7. Additionally, Defendant's first, third, and fourth grounds for postconviction relief can be barred under other sections of Rule 61(i), as they are being asserted here for the first time. These grounds are considered repetitive under Rule 61(i)(2), having not been discussed in his prior Motion for Postconviction Relief. These grounds are also considered barred under the theory of Rule 61(i)(3) procedural default. These claims were "not asserted in the proceedings leading to the judgment of conviction" and Defendant has failed to show, in his lengthy briefing, "cause for relief" and "prejudice from [the] violation."[25]

8. Defendant's second ground for postconviction relief based on ineffective assistance of counsel is essentially the same argument presented in his First Motion for Postconviction Relief.[26] As such, this ground is barred as previously adjudicated under Rule 61(i)(4). This argument has already been heard and rejected by this Court.

9. This Court finds the "interests of justice"[27] do not require any of the above procedural bars to be reversed.

10. In a more successful attempt to overcome the procedural bars of Rule 61(i) than his misplaced reliance on Martinez, Defendant also asserts that he has "a colorable claim that there was a miscarriage of justice because of a constitutional violation that undermined the fundamental legality, reliability, integrity or fairness of the proceedings leading to the judgment of conviction."[28] "This exception to the procedural bars is very narrow and is only applicable in very limited circumstances."[29] However, "[a] claim of ineffective counsel in violation of the Sixth Amendment to the United States Constitution, by its very nature, qualifies as just such an exception."[30] Proceeding to the merits of his ineffective assistance of counsel claims, Defendant's arguments are unpersuasive.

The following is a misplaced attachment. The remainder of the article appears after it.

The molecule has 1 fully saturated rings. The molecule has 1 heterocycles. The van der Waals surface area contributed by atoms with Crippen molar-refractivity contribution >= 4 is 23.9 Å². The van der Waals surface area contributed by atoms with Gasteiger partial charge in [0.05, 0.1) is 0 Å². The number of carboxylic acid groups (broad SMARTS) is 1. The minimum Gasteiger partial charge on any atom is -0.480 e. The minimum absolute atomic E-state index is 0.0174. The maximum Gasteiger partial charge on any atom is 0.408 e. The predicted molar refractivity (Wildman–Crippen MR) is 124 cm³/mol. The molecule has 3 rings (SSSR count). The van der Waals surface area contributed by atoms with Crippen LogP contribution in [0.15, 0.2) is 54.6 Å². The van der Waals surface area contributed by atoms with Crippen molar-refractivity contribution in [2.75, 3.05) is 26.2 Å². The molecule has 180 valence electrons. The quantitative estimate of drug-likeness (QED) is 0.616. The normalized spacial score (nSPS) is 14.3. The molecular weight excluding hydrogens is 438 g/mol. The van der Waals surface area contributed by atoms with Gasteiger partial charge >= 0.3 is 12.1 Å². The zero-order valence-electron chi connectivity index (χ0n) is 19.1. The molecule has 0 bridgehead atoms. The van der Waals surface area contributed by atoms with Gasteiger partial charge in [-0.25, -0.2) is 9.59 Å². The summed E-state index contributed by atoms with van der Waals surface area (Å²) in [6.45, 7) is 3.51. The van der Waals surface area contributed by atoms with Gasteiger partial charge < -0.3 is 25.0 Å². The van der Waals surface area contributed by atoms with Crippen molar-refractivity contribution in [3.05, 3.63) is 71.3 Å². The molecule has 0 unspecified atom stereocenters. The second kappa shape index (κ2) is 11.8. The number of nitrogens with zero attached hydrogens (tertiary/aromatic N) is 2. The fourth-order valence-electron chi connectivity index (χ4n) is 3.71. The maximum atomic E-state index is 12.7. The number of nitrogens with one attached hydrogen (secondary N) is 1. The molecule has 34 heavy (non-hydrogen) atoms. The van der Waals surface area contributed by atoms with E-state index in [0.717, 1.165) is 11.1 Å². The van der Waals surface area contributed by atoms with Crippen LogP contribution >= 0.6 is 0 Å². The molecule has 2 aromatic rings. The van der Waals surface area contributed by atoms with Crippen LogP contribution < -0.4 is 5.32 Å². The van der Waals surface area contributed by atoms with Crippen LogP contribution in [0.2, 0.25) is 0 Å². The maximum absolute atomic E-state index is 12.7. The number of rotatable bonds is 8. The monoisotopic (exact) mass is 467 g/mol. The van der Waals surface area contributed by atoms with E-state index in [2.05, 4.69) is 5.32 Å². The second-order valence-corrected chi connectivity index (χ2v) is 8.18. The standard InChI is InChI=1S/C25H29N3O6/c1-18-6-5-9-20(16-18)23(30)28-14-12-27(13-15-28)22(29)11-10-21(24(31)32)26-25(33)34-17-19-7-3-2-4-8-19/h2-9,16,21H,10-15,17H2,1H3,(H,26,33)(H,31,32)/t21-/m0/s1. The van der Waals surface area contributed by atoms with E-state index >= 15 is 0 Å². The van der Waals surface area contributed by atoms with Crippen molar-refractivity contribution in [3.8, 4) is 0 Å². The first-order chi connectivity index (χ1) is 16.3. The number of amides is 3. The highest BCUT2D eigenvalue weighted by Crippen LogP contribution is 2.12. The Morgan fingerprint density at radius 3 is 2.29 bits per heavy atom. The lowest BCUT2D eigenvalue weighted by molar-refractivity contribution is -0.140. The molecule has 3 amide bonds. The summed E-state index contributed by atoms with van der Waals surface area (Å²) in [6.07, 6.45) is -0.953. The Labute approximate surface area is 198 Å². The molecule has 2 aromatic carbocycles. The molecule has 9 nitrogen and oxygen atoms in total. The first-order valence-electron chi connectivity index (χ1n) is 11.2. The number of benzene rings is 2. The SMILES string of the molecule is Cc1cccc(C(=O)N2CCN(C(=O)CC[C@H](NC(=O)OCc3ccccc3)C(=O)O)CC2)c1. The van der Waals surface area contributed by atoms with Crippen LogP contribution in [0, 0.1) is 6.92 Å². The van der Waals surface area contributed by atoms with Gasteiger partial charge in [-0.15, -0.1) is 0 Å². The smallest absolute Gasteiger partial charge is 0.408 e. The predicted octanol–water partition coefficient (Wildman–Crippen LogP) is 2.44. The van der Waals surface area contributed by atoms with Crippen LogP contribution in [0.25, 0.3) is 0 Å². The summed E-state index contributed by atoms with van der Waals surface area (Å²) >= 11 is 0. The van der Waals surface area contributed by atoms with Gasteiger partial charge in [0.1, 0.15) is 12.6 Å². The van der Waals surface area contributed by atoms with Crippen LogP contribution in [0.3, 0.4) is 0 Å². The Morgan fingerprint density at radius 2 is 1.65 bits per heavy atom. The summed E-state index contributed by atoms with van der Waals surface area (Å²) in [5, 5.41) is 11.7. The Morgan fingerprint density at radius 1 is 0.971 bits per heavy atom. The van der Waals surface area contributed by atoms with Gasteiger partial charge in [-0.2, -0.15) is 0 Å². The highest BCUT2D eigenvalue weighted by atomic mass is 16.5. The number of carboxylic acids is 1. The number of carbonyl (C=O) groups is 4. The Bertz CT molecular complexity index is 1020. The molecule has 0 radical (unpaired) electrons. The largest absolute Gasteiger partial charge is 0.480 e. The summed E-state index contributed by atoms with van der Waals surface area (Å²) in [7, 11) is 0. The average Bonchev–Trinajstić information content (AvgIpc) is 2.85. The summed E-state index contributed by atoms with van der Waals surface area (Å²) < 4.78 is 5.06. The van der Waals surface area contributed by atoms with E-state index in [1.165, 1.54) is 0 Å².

11. To successfully articulate an ineffective assistance of counsel claim, a claimant must demonstrate first that counsel's performance was deficient. To prove counsel's deficiency, a Defendant must show that counsel's representation fell below an objective standard of reasonableness.[31] "Mere allegations of ineffectiveness will not suffice. A defendant must make specific allegations of actual prejudice and substantiate them."[32] "[A] court must indulge a strong presumption that counsel's conduct falls within the wide range of reasonable professional assistance."[33] Secondly, a Defendant must demonstrate that the deficiencies prejudiced the Defendant by depriving him or her of a fair trial with reliable results. A successful Sixth Amendment claim of ineffective assistance of counsel requires a showing "that there is a reasonable probability that, but for counsel's unprofessional errors, the result of the proceeding would have been different."[34]

12. Defendant fails the meet the standards set out by Strickland and its progeny. Defendant's first three individual grounds are not only refuted by trial counsel's affidavit, [35] but Defendant's allegations of prejudice involve far too much conjecture to establish that counsel's alleged errors altered the course of the proceedings.

13. Defendant's fourth ground for postconviction relief, while not discussed in trial counsel's affidavit, fails the Strickland test as well. Defendant maintains that he was provided with incorrect advice when discussing the potential plea and that said plea placed him "in a much worse situation than he was in without the plea."[36] Defendant contends that absent the advice of trial counsel, the shooting incident would have remained unsolved and would not have been admitted as evidence in his murder trial. [37]

14. Defendant's motion confuses admissibility of prior convictions versus "prior bad acts."[38] Defendant's plea was determined inadmissible, but evidence of the shooting incident appears properly admitted during the murder trial to disprove the defense theory of accident.[39]Defendant does not provide any support for his assertion that his failure to understand this distinction was due to trial counsel's representation, or that his representation fell below an objective standard of reasonableness. He also fails to show a reasonable probability that the incident would not have been admitted absent his plea. Defendant's suggestion that the incident would not have been used at trial, "solved" or not, is not enough to establish prejudice under Strickland.

Therefore, Defendant's Second Motion for Postconviction Relief is DENIED.

IT IS SO ORDERED.